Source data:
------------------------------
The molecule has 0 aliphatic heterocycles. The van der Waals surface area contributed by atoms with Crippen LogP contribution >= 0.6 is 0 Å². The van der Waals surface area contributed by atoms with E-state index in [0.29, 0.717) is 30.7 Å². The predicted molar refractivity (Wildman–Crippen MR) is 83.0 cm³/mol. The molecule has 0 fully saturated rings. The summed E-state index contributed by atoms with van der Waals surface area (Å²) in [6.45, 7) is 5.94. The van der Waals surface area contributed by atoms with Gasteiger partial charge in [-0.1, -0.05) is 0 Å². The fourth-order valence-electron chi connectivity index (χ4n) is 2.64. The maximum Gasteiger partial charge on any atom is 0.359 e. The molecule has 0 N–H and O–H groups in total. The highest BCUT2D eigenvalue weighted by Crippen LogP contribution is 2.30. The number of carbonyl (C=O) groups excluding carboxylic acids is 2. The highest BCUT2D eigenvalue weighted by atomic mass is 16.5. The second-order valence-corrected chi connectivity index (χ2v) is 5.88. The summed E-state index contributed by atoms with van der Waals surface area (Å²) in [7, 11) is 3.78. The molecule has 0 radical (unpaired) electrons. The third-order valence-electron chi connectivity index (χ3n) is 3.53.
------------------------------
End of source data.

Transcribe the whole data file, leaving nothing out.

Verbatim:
The molecule has 0 aliphatic heterocycles. The van der Waals surface area contributed by atoms with Crippen LogP contribution >= 0.6 is 0 Å². The van der Waals surface area contributed by atoms with E-state index in [0.29, 0.717) is 30.7 Å². The predicted molar refractivity (Wildman–Crippen MR) is 83.0 cm³/mol. The molecule has 0 fully saturated rings. The summed E-state index contributed by atoms with van der Waals surface area (Å²) in [6.45, 7) is 5.94. The van der Waals surface area contributed by atoms with Gasteiger partial charge in [-0.1, -0.05) is 0 Å². The fourth-order valence-electron chi connectivity index (χ4n) is 2.64. The maximum Gasteiger partial charge on any atom is 0.359 e. The molecule has 0 N–H and O–H groups in total. The highest BCUT2D eigenvalue weighted by Crippen LogP contribution is 2.30. The number of carbonyl (C=O) groups excluding carboxylic acids is 2. The highest BCUT2D eigenvalue weighted by atomic mass is 16.5. The second-order valence-corrected chi connectivity index (χ2v) is 5.88. The summed E-state index contributed by atoms with van der Waals surface area (Å²) in [7, 11) is 3.78. The molecule has 0 radical (unpaired) electrons. The third-order valence-electron chi connectivity index (χ3n) is 3.53.